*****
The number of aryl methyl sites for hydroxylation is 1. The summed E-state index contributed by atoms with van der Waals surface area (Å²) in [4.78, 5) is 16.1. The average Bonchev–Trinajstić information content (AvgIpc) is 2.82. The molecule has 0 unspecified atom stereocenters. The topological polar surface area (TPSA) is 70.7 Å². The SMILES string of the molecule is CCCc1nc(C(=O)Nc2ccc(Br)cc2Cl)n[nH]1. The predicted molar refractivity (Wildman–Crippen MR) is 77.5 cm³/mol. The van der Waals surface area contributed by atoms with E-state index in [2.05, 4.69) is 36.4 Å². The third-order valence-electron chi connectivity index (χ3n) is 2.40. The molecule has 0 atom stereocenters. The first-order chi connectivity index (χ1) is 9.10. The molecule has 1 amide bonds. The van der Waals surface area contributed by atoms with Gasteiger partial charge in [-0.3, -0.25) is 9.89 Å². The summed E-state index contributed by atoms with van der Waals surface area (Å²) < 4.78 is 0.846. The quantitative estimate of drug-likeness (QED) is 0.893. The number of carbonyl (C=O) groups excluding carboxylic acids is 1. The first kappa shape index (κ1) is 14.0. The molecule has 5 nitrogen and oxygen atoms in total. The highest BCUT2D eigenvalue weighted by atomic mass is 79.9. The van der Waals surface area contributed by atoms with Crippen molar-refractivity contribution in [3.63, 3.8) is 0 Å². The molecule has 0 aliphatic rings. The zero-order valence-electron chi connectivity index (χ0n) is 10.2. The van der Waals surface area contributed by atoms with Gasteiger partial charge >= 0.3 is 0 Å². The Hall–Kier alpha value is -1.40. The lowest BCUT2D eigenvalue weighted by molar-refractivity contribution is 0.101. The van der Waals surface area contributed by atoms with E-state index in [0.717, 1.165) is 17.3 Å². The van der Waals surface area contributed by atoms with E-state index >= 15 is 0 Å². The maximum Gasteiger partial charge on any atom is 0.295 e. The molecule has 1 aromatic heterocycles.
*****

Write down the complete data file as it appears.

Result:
The number of aryl methyl sites for hydroxylation is 1. The summed E-state index contributed by atoms with van der Waals surface area (Å²) in [4.78, 5) is 16.1. The average Bonchev–Trinajstić information content (AvgIpc) is 2.82. The molecule has 0 unspecified atom stereocenters. The topological polar surface area (TPSA) is 70.7 Å². The SMILES string of the molecule is CCCc1nc(C(=O)Nc2ccc(Br)cc2Cl)n[nH]1. The predicted molar refractivity (Wildman–Crippen MR) is 77.5 cm³/mol. The van der Waals surface area contributed by atoms with E-state index in [2.05, 4.69) is 36.4 Å². The third-order valence-electron chi connectivity index (χ3n) is 2.40. The molecule has 0 atom stereocenters. The first-order chi connectivity index (χ1) is 9.10. The molecule has 1 amide bonds. The van der Waals surface area contributed by atoms with Gasteiger partial charge in [-0.3, -0.25) is 9.89 Å². The summed E-state index contributed by atoms with van der Waals surface area (Å²) < 4.78 is 0.846. The quantitative estimate of drug-likeness (QED) is 0.893. The number of carbonyl (C=O) groups excluding carboxylic acids is 1. The first kappa shape index (κ1) is 14.0. The molecule has 5 nitrogen and oxygen atoms in total. The highest BCUT2D eigenvalue weighted by atomic mass is 79.9. The van der Waals surface area contributed by atoms with Crippen molar-refractivity contribution in [3.63, 3.8) is 0 Å². The molecule has 0 aliphatic rings. The zero-order valence-electron chi connectivity index (χ0n) is 10.2. The van der Waals surface area contributed by atoms with Gasteiger partial charge >= 0.3 is 0 Å². The Hall–Kier alpha value is -1.40. The lowest BCUT2D eigenvalue weighted by molar-refractivity contribution is 0.101. The van der Waals surface area contributed by atoms with E-state index in [0.717, 1.165) is 17.3 Å². The van der Waals surface area contributed by atoms with E-state index >= 15 is 0 Å². The maximum Gasteiger partial charge on any atom is 0.295 e. The molecule has 1 aromatic heterocycles.